Monday 11 July 2011

Review: The Forest Of Hands And Teeth by Carrie Ryan

The Forest of Hands and Teeth (The Forest of Hands and Teeth, #1)The Forest of Hands and Teeth by Carrie Ryan

My rating: 4 of 5 stars

I liked this a lot better than I was expecting to, after reading some very mixed reviews about it. But I loved the whole idea behind the story and was very quickly immersed in this world. When you hear "zombies" you always think of the characteristic stumbling drones with arms outstretched coming to eat your brains. Ok- yes, this book has zombies in it- but it doesn't feel like the ridiculous comic/ cartoon zombies- they feel like a very real threat, and it feels that the world is genuinely in danger of extinction from this virus/plague. The tension and fear is always there throughout the book.

The Forest of Hands and Teeth reminded me a lot of that M. Night Sharmalarmarlarmarm film 'The Village'. You have this very isolated village in the middle of a forest, surrounded by these monsters, unaware of the world beyond the fences, where the people have fallen back into very traditional ways. There are the Guardians who patrol the fences to keep the village safe from "The Unconsecrated", and the secretive Sisterhood who hold all of the records of the histories. Everyone is trained to fight or run and hide on the treetop platforms if the alarms sound signalling that the fences have been breached. For a long time you don't know if this book is set in a futuristic post-zombie-apocalypse world, or if things have always been this way, because it initially has a very oldy-world feel to it.

The main character in the book, Mary is very strong, and always courageous, but also susceptible to wallowing in despair when things get very tough- as anyone would in the situations she finds herself in. Her dream is to see the ocean, told of to her in stories by her mother- stories which almost everyone else now believe to be myths. After the breach of the fences, when the Unconsecrated pour into the village Mary escapes into the forest with her childhood friends Cass, and two brothers Travis and Harry. Following the paths in the forest, Mary is the only one who pieces together the clues of the numbered paths and snippetts from overheard conversations of the Sisterhood. All the time not knowing if there is anywhere to head to, or if they are they the only ones left alive as they have always been told. Following her dream of the ocean Mary battles down the paths of the forest fighting the undead, hunger, thirst, hopelessness, and trying to sort out her feelings for the two boys- loyalty, love or duty? Throughout the constant fear and despair woven into the background of this story is also a beautiful love story, and a tale of a girl trying to find herself, and find happiness.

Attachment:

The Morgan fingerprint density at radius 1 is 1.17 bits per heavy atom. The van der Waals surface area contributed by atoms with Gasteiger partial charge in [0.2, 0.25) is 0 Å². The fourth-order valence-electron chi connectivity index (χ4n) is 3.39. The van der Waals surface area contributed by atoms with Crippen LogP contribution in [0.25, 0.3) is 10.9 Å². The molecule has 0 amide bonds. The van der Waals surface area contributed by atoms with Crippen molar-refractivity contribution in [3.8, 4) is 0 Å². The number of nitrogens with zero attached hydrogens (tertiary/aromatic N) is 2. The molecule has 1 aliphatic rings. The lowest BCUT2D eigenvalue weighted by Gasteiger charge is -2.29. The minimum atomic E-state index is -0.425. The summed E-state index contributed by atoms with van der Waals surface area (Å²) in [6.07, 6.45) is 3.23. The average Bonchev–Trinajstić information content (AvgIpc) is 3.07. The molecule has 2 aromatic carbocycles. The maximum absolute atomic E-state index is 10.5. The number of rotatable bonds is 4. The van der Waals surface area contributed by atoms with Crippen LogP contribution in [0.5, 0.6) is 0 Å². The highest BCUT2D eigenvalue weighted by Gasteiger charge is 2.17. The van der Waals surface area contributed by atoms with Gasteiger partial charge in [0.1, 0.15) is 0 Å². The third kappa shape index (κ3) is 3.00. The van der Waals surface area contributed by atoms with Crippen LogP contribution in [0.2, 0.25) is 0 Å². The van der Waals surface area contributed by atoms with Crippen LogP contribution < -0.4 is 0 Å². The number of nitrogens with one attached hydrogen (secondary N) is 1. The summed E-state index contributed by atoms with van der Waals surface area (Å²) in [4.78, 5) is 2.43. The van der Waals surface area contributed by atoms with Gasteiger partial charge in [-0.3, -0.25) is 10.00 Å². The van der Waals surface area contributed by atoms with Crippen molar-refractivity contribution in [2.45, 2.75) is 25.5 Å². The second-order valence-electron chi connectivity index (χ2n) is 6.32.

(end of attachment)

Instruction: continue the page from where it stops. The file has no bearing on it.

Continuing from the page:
I loved this book because it felt so different from anything else out there. It also felt desperate, and lonely, and full of hearbreak and tension and loss. It also felt very real to me (despite the zombies), and like these situations could really be happening. The story kept me gripped all the way through and rooting for these characters, and for a happy ending. This is not your typical zombie invasion story and I would definitely recommend this book.

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  1. I have to agree with you about getting immersed in Mary's world quickly and the heart break and loneliness. Great review! :)

  2. I have to be the only person who didn't like this book. I generally don't read zombie books (I hate them), but this got such good reviews, that I thought that I might enjoy it, but no.

    Think I'll just avoid the zombies in future!

  3. I absolutely adored this! One thing people should be prepared for when they read it, though, is that it's very dark. All throughout the book, it's a very heartbreaking, sad-but-suspenseful tone.


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